Dan Balz writes on just where each candidate stands on abortion and gay marriage for the Washington Post:
Giuliani has said that, if he were president and the court struck down Roe, he would take no particular action to try to preserve a woman’s right to abortion. In practical terms, he like Thompson would leave it to the states to decide. Nor would he necessarily sign federal legislation to codify Roe if a Democratic Congress acted to preserve abortion rights in the wake of a Supreme Court decision to the contrary. Giuliani calls that possibility a hypothetical.
Although Thompson does not support a constitutional amendment, his communications director Todd Harris said Tuesday that the former Tennessee senator would not attempt to change the Republican platform plank if he becomes the nominee. Nor would Giuliani, who said in June he would let the majority of the party set platform policy (and would then agree or disagree depending).
What about some of the other candidates? John McCain has a record that is staunchly pro-life and he supports a constitutional amendment banning abortions, if it contains certain exceptions. But many social conservatives distrust McCain and he has never been animated as a politician by hot-button social issues.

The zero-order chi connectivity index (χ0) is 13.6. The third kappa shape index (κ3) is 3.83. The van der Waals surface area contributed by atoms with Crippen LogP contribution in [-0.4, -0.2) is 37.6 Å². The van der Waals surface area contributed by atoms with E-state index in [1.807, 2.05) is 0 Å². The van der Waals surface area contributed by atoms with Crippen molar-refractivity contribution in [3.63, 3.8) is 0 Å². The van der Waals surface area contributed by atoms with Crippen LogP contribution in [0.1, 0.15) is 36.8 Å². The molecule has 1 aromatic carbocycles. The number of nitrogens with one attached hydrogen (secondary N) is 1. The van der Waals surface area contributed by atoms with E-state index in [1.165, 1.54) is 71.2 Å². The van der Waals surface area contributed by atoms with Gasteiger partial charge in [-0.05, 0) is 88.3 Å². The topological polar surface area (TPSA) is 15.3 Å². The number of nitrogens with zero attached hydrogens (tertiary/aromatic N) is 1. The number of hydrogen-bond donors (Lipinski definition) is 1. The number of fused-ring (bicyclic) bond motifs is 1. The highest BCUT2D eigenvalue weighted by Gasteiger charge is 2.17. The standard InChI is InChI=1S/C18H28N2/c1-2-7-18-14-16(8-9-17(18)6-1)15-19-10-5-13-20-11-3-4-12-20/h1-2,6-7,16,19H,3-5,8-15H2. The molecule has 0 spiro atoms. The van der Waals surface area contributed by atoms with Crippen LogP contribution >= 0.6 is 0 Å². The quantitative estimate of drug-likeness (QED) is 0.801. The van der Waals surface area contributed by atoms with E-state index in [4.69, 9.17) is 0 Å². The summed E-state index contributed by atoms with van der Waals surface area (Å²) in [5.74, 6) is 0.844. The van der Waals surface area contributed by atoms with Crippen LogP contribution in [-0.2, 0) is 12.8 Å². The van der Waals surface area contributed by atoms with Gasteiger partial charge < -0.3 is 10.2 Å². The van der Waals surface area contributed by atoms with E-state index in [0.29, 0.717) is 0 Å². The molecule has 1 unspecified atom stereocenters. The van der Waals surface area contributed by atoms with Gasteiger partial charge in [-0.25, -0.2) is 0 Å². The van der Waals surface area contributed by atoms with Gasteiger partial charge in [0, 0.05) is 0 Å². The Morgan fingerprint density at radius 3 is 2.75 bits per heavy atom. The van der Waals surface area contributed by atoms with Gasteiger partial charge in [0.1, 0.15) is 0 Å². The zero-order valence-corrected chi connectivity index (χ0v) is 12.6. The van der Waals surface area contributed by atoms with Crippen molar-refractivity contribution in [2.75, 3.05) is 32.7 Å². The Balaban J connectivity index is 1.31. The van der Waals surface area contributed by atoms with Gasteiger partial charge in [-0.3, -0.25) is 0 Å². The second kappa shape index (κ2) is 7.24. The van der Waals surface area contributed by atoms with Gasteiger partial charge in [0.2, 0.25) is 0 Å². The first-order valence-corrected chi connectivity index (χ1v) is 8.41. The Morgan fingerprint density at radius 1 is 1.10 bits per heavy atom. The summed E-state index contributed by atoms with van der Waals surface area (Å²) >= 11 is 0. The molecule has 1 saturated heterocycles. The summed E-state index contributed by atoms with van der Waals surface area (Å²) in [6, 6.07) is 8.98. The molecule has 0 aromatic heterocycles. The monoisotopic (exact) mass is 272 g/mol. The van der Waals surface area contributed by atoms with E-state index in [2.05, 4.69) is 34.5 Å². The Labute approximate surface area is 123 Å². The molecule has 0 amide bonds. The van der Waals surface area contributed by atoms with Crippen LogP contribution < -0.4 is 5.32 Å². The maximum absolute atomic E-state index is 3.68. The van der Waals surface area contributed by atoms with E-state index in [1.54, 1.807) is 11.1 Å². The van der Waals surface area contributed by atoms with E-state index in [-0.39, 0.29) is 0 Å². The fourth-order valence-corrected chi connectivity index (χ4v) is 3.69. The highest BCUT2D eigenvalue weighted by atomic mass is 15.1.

McCain actually takes different positions on amendments relating to abortion and same sex marriage. He currently opposes a constitutional amendment defining marriage as between a man and a woman. In this case, he favors state-by-state action. Communications director Jill Hazelbaker explained the seeming contradiction Tuesday by saying the Supreme Court has ruled on abortion but has not done so on marriage.
Romney once was pro-choice but has since changed his position. He would like to see the Supreme Court overturn Roe and turn the issue back to the states. Unlike Thompson, he also supports a constitutional amendment banning abortion, but spokesman Kevin Madden said Romney sees the amendment as “an aspirational goal but doesn’t believe the country is ready for one at this time.” That position is similar to the one President Bush took as a candidate in 2000.
Mike Huckabee is the one major Republican candidate who is not equivocal on either abortion or same sex marriage. He opposes both and supports amendments to back up those views.
That leaves Republicans with a conflicting set of conservative philosophies when applied to abortion and seemingly same sex marriage — and it leaves everyone more or less in the same place when it comes to presidential action. Giuliani stands alone in his support for abortion and gay rights, but he is closer to the rest of the pack in he how he would operate as president on those issues.